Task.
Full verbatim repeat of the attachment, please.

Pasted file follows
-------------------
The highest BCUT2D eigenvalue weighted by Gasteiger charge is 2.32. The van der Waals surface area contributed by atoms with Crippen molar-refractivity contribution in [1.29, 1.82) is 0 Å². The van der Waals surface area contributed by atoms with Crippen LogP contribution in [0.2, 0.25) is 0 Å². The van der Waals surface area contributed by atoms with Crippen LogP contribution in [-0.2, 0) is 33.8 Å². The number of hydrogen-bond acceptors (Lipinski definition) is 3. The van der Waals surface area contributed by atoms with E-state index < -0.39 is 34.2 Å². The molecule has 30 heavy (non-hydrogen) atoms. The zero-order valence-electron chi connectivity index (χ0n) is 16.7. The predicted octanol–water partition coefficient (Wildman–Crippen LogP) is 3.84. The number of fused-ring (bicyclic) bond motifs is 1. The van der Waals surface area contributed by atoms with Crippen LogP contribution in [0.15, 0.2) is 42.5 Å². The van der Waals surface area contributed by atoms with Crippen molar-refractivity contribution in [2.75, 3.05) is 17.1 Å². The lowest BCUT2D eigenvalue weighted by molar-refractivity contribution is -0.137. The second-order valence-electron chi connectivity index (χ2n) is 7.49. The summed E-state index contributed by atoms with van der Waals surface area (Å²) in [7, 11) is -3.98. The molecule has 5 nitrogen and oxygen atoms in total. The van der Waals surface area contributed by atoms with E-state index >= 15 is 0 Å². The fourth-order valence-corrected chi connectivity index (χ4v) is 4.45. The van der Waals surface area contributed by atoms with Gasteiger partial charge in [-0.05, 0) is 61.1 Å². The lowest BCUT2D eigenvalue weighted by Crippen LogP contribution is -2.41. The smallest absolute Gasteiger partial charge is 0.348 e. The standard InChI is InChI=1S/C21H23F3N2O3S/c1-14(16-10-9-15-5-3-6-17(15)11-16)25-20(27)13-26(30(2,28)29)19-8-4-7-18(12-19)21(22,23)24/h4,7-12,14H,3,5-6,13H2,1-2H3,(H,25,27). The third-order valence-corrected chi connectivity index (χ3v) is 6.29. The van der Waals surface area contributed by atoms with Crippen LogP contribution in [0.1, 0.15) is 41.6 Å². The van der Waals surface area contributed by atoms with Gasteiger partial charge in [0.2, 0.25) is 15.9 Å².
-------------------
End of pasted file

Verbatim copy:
The highest BCUT2D eigenvalue weighted by Gasteiger charge is 2.32. The van der Waals surface area contributed by atoms with Crippen molar-refractivity contribution in [1.29, 1.82) is 0 Å². The van der Waals surface area contributed by atoms with Crippen LogP contribution in [0.2, 0.25) is 0 Å². The van der Waals surface area contributed by atoms with Crippen LogP contribution in [-0.2, 0) is 33.8 Å². The number of hydrogen-bond acceptors (Lipinski definition) is 3. The van der Waals surface area contributed by atoms with E-state index < -0.39 is 34.2 Å². The molecule has 30 heavy (non-hydrogen) atoms. The zero-order valence-electron chi connectivity index (χ0n) is 16.7. The predicted octanol–water partition coefficient (Wildman–Crippen LogP) is 3.84. The number of fused-ring (bicyclic) bond motifs is 1. The van der Waals surface area contributed by atoms with Crippen LogP contribution in [0.15, 0.2) is 42.5 Å². The van der Waals surface area contributed by atoms with Crippen molar-refractivity contribution in [2.75, 3.05) is 17.1 Å². The lowest BCUT2D eigenvalue weighted by molar-refractivity contribution is -0.137. The second-order valence-electron chi connectivity index (χ2n) is 7.49. The summed E-state index contributed by atoms with van der Waals surface area (Å²) in [7, 11) is -3.98. The molecule has 5 nitrogen and oxygen atoms in total. The van der Waals surface area contributed by atoms with E-state index >= 15 is 0 Å². The fourth-order valence-corrected chi connectivity index (χ4v) is 4.45. The van der Waals surface area contributed by atoms with Gasteiger partial charge in [-0.05, 0) is 61.1 Å². The lowest BCUT2D eigenvalue weighted by Crippen LogP contribution is -2.41. The smallest absolute Gasteiger partial charge is 0.348 e. The standard InChI is InChI=1S/C21H23F3N2O3S/c1-14(16-10-9-15-5-3-6-17(15)11-16)25-20(27)13-26(30(2,28)29)19-8-4-7-18(12-19)21(22,23)24/h4,7-12,14H,3,5-6,13H2,1-2H3,(H,25,27). The third-order valence-corrected chi connectivity index (χ3v) is 6.29. The van der Waals surface area contributed by atoms with Crippen LogP contribution in [0.1, 0.15) is 41.6 Å². The van der Waals surface area contributed by atoms with Gasteiger partial charge in [0.2, 0.25) is 15.9 Å².